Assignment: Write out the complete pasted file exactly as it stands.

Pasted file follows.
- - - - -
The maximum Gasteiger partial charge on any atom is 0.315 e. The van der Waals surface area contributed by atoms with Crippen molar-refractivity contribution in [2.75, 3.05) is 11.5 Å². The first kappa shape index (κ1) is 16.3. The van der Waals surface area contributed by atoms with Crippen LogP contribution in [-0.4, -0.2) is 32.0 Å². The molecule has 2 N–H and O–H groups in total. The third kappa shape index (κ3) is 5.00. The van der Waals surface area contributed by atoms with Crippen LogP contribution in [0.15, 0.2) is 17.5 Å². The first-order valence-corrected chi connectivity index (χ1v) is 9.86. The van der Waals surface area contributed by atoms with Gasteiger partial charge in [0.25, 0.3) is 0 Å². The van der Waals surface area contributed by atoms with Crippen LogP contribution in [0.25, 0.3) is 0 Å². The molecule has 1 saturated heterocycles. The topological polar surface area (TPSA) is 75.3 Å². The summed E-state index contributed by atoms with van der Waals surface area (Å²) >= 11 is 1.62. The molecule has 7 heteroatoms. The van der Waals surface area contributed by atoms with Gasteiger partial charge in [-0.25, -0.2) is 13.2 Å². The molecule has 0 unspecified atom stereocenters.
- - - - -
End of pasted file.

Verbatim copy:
The maximum Gasteiger partial charge on any atom is 0.315 e. The van der Waals surface area contributed by atoms with Crippen molar-refractivity contribution in [2.75, 3.05) is 11.5 Å². The first kappa shape index (κ1) is 16.3. The van der Waals surface area contributed by atoms with Crippen LogP contribution in [-0.4, -0.2) is 32.0 Å². The molecule has 2 N–H and O–H groups in total. The third kappa shape index (κ3) is 5.00. The van der Waals surface area contributed by atoms with Crippen LogP contribution in [0.15, 0.2) is 17.5 Å². The first-order valence-corrected chi connectivity index (χ1v) is 9.86. The van der Waals surface area contributed by atoms with Gasteiger partial charge in [0.25, 0.3) is 0 Å². The van der Waals surface area contributed by atoms with Crippen LogP contribution in [0.25, 0.3) is 0 Å². The molecule has 1 saturated heterocycles. The topological polar surface area (TPSA) is 75.3 Å². The summed E-state index contributed by atoms with van der Waals surface area (Å²) >= 11 is 1.62. The molecule has 7 heteroatoms. The van der Waals surface area contributed by atoms with Gasteiger partial charge in [-0.25, -0.2) is 13.2 Å². The molecule has 0 unspecified atom stereocenters.